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#1: A Candle of Hope

#1, one, uno, echad, harishon, un, first night, now
it all starts with one who hopes.

Welcome to the Rabbipaul’s 8 Blogs for 8 Nights of Chanukah, the first of eight awesome blogs to brighten your Chanukah celebration. [All the Chanukah celebration resources you want are here.]

Blog Tzedakah: Leave a comment (below) on this blog to shine the light. For every comment made today, I’ll make a tzedakah donation to help foster kids seeking a brighter future.

Tonight is dedicated to remembering what it is all about. Chanukah, I mean. Sure, you have the story here which you have to retell (Rule #1 of Chanukah: no storytelling, holiday observance not completed). But beyond the oil and Maccabees and the evil King Antiochus and the miracle, was an amazing sense of “yes we can”.

What was going through the mind of that unnamed young kohen (priest) when he realized he only had enough oil to last for one night? Did he think he should save it for a special occasion, perhaps the first Shabbat, hoarding it to celebrate that significant holy day?

No, thinking “yes we can,” he had faith and hope and poured that oil into the menorah, lighting it in the face of all claims it would burn out. Like Nachshon before him, the early Zionists after him, he sensed that im tirtzu ein zo aggadah – if you will it/hope it/if you work for it, then it is no dream.

What would our lives be like if we lived with that as a mantra? That we can move toward new realities even when others discourage us. Realists among us will scoff at the idea. And the flighty will dance about it. But the rest of us will need to work at it – holding onto hope in the face of darkness. We know, for example, that to turn our country’s economic situation around, we will all, at some point, need to believe in it again. Not perhaps at this very moment, but sometime, soon. We know with our children that we have to take educated risks, watching carefully, but allowing them to take risks, drive off with the car, stay out later, climb a bit higher. Even love is about calculated risk, opening your heart for another to love.

  • So if you are tired after a long day, light the candle.
  • If you are concerned about the future, light the candle.
  • If you are worried about your portfolio, light the candle.
  • If you can’t figure out what to do about your challenging children, light the light.
  • If you can’t decide what to do about your aging parents, light that light.
  • If your love has gone sour, shine that light of hope.
  • If you business is going south, shine a beacon of possibility.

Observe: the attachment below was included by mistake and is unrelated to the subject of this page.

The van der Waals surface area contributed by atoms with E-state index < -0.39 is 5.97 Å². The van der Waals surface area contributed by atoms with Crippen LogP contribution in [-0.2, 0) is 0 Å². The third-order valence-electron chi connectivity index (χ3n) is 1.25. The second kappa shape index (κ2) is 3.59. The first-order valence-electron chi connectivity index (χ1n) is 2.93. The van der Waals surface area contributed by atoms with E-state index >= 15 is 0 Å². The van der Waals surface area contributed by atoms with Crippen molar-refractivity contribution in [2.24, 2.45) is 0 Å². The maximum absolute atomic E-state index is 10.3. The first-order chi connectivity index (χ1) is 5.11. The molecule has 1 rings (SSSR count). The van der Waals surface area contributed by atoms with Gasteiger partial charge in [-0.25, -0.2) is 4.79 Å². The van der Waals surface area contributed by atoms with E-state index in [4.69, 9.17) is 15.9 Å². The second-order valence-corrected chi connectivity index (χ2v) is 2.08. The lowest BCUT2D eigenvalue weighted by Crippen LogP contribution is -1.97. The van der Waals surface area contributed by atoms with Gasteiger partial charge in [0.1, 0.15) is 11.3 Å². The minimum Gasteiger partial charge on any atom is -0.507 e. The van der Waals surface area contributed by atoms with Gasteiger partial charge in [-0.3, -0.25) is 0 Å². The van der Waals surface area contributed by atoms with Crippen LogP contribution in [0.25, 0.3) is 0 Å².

• If your love life is brightening your heart, light a light to shine for others.
  • If your social activism is changing the world for the better, shine that beacon into other’s darkness.
  • If you are lonely or alone, light that light into your darkness.
  • Remember, we are all lighting lights in these days ahead.

It only takes one candle to brighten the darkness. So start today.

This Chanukah, be that unnamed kohen/priest. Take a chance for a better future. Kindle a lamp to shine the way ahead. Be your own hero. Yes you can!

In case you forget how possible it is to really make the lights sing and dance for you, click here. Each Chanukah candle will sing to you its own tune. Click the shamash (central helper candle) and they sing forth together. (Seriously, try it… but then come back and leave a comment, so we can send more tzedakah to the foster kids. Or donate your own to our ACAC/Adopt a Child Abuse Caseworker program at www.orami.org/donate.

The lyrics to the song you will hear are about spiritual and physical victory over the darkness (in case you forgot):

Mi yimalel givurot Yisrael
Otan mi yimne
Hen b’khol dor yakum hagibor
Goel ha-am.

Shma! Ba-yamim ha’hem ba’zman ha’zeh.
Macabim moshia u’phodeh
U’vyameinu kol Am Yisrael
Yitakhed yakum lehigael.

Shma! Ba-yamim ha’hem ba’zman ha’zeh.
Macabim moshia u’phodeh
U’vyameinu kol Am Yisrael
Yitakhed yakum lehigael.

Who can retell the things that befell us?
Who can count them?
In every age, a hero or sage
Arose to our aid.

Hark! In days of yore in Israel’s ancient land
Brave Maccabeus led the faithful band
But now all Israel must as one arise
Redeem itself through deed and sacrifice.


  1. Marc Goldsmith says:

    Cue Music…
    You… light up my life…
    Sorry, I had to sing it, but you do. I love the fact that each night of Chanukah can have significance and importance and not just blend in!
    And we need more Chanukah songs. Some of the greatest Xmas songs were written by Jews, so let’s bring Irving Berlin back and have him do us a Chanukah ditty!

  2. Anonymous says:

    I have really enjoyed the 8 Blogs for 8 Nights and congratulate the Rabbi for this enormous job.

    Unfortunately, I have not been able to figure out how to post the comment. If you are reading this comment, I was finally successful by the last blog.

    May the light shine on those who are challenged by this computer age.

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